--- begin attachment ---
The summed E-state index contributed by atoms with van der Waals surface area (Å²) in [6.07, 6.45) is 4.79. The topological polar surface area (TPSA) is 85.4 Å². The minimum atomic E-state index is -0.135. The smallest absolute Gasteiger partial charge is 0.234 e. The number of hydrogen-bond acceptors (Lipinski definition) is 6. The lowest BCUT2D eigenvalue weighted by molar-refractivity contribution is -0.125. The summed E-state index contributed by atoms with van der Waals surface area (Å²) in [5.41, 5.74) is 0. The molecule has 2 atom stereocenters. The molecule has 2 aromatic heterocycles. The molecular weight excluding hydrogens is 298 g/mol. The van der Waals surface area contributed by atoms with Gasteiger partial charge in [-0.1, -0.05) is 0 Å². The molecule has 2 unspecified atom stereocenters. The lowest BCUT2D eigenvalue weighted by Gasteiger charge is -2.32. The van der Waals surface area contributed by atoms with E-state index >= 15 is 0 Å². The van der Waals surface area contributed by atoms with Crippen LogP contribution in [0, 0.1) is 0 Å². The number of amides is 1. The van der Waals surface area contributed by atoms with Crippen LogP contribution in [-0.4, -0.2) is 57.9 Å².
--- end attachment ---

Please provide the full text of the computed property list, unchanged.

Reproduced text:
The summed E-state index contributed by atoms with van der Waals surface area (Å²) in [6.07, 6.45) is 4.79. The topological polar surface area (TPSA) is 85.4 Å². The minimum atomic E-state index is -0.135. The smallest absolute Gasteiger partial charge is 0.234 e. The number of hydrogen-bond acceptors (Lipinski definition) is 6. The lowest BCUT2D eigenvalue weighted by molar-refractivity contribution is -0.125. The summed E-state index contributed by atoms with van der Waals surface area (Å²) in [5.41, 5.74) is 0. The molecule has 2 atom stereocenters. The molecule has 2 aromatic heterocycles. The molecular weight excluding hydrogens is 298 g/mol. The van der Waals surface area contributed by atoms with Gasteiger partial charge in [-0.1, -0.05) is 0 Å². The molecule has 2 unspecified atom stereocenters. The lowest BCUT2D eigenvalue weighted by Gasteiger charge is -2.32. The van der Waals surface area contributed by atoms with E-state index >= 15 is 0 Å². The van der Waals surface area contributed by atoms with Crippen LogP contribution in [0, 0.1) is 0 Å². The number of amides is 1. The van der Waals surface area contributed by atoms with Crippen LogP contribution in [-0.4, -0.2) is 57.9 Å².